NEW YORK, May 17 (Reuters) - The largest U.S. public pension fund plans to set up two funds managing up to $13 billion to invest directly in leveraged buyouts, it said on Thursday, underscoring how major investors are looking to lessen their dependency on private equity firms.
The decision by the California Public Employees’ Retirement System (CalPERS), which manages $349 billion, follows similar moves by Canadian funds to staff up on direct investment teams in an effort to save money in fees in private equity firms.
Investing directly by leading one’s own deals goes a step beyond what some large pension and sovereign wealth funds have done in recent years, which is to team up with private equity firms to co-invest in corporate takeovers.
“We believe it will drive stronger private equity returns and help achieve economies of scale over time,” CalPERS’ chief investment officer, Ted Eliopoulos, said in a statement.
Private equity firms buy companies with the expectation of selling them a few years down the line for a profit. The industry pulled in a record amount of cash last year as investors turned to the asset class for public-market-beating returns.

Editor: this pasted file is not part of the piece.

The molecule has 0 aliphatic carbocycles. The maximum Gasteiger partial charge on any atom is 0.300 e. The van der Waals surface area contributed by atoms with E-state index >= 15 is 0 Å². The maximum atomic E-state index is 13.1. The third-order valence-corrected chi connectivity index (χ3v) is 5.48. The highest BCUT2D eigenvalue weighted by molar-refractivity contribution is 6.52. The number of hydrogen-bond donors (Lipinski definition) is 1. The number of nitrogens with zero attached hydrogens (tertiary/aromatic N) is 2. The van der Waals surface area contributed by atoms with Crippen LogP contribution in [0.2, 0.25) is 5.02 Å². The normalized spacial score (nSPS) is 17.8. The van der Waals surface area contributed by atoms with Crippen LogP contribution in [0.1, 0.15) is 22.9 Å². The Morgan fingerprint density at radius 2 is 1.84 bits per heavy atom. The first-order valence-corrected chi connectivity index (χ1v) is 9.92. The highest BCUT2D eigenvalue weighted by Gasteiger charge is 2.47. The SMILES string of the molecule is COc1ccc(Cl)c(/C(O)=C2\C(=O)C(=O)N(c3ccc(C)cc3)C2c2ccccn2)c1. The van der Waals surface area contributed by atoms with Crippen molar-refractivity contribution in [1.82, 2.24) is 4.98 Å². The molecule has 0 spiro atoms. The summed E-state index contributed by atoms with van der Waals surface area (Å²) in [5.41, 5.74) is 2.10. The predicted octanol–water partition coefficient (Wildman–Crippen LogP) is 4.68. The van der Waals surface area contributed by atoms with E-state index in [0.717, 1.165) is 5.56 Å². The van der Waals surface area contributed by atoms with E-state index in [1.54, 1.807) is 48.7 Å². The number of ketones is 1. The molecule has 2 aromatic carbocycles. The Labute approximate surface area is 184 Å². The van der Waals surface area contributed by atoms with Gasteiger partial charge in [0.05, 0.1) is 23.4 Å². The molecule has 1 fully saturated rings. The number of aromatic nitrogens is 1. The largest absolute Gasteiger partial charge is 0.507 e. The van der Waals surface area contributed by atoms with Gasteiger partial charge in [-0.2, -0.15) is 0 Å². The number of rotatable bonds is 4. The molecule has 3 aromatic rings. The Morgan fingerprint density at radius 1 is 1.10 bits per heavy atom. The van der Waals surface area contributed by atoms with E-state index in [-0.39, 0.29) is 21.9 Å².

However, larger money managers are keen to cut down on paying the fees demanded by firms, which typically collect a roughly 1.5 management fee and a 20 percent cut of any profits.
“The move by CalPERS is part of a broader trend amongst large institutional LPs, led by large Canadian pension, looking to disintermediate traditional fund managers to lower the cost of private equity and venture capital investment,” said James Gelfer, senior analyst at financial data firm PitchBook.
CalPERS Direct, which is expected to begin work in 2019 subject to final board approval and would only invest CalPERS money, would be made up of two funds. The first would target late-stage investments in technology, life sciences and healthcare, and the second on long-term investments in established companies.
CalPERS said its private equity program, which began in the early 1990s, has been the fund’s highest-returning asset class over the last two decades.
CalPERS in February said it lost 4.6 percent in value during the stock market’s tumble earlier this year, highlighting the appeal of private markets.
Reporting by Joshua Franklin in New York Editing by Leslie Adler